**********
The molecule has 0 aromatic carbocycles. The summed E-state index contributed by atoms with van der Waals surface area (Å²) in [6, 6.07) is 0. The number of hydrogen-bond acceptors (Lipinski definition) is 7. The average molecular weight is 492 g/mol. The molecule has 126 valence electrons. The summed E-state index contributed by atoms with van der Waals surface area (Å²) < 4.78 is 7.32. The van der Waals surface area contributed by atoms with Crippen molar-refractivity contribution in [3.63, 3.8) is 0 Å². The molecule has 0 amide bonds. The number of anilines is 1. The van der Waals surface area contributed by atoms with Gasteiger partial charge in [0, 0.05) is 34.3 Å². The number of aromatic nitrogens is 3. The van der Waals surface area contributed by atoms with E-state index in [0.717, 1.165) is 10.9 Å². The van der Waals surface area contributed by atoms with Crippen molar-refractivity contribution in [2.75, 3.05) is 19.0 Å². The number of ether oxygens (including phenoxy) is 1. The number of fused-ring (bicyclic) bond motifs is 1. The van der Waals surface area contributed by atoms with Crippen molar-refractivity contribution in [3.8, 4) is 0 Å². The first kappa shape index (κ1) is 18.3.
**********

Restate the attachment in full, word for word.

The molecule has 0 aromatic carbocycles. The summed E-state index contributed by atoms with van der Waals surface area (Å²) in [6, 6.07) is 0. The number of hydrogen-bond acceptors (Lipinski definition) is 7. The average molecular weight is 492 g/mol. The molecule has 126 valence electrons. The summed E-state index contributed by atoms with van der Waals surface area (Å²) < 4.78 is 7.32. The van der Waals surface area contributed by atoms with Crippen molar-refractivity contribution in [3.63, 3.8) is 0 Å². The molecule has 0 amide bonds. The number of anilines is 1. The van der Waals surface area contributed by atoms with Gasteiger partial charge in [0, 0.05) is 34.3 Å². The number of aromatic nitrogens is 3. The van der Waals surface area contributed by atoms with E-state index in [0.717, 1.165) is 10.9 Å². The van der Waals surface area contributed by atoms with Crippen molar-refractivity contribution in [2.75, 3.05) is 19.0 Å². The number of ether oxygens (including phenoxy) is 1. The number of fused-ring (bicyclic) bond motifs is 1. The van der Waals surface area contributed by atoms with Crippen molar-refractivity contribution in [3.8, 4) is 0 Å². The first kappa shape index (κ1) is 18.3.